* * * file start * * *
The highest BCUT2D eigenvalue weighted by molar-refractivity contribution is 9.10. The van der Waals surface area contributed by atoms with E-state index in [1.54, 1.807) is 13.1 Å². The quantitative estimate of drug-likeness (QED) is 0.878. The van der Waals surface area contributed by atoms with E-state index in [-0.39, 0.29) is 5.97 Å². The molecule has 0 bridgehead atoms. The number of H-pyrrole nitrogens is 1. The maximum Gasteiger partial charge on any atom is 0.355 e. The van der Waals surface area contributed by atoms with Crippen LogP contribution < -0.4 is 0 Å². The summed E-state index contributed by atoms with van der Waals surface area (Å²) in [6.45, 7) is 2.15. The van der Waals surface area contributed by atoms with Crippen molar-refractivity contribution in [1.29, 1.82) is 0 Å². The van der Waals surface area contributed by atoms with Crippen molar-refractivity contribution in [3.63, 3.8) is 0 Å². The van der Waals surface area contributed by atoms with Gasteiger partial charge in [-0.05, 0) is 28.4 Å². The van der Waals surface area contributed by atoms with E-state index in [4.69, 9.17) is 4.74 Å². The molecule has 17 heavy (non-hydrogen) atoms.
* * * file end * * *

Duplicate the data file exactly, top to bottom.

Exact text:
The highest BCUT2D eigenvalue weighted by molar-refractivity contribution is 9.10. The van der Waals surface area contributed by atoms with E-state index in [1.54, 1.807) is 13.1 Å². The quantitative estimate of drug-likeness (QED) is 0.878. The van der Waals surface area contributed by atoms with E-state index in [-0.39, 0.29) is 5.97 Å². The molecule has 0 bridgehead atoms. The number of H-pyrrole nitrogens is 1. The maximum Gasteiger partial charge on any atom is 0.355 e. The van der Waals surface area contributed by atoms with Crippen LogP contribution < -0.4 is 0 Å². The summed E-state index contributed by atoms with van der Waals surface area (Å²) in [6.45, 7) is 2.15. The van der Waals surface area contributed by atoms with Crippen molar-refractivity contribution in [1.29, 1.82) is 0 Å². The van der Waals surface area contributed by atoms with Crippen molar-refractivity contribution in [3.63, 3.8) is 0 Å². The van der Waals surface area contributed by atoms with Gasteiger partial charge in [-0.05, 0) is 28.4 Å². The van der Waals surface area contributed by atoms with E-state index in [4.69, 9.17) is 4.74 Å². The molecule has 17 heavy (non-hydrogen) atoms.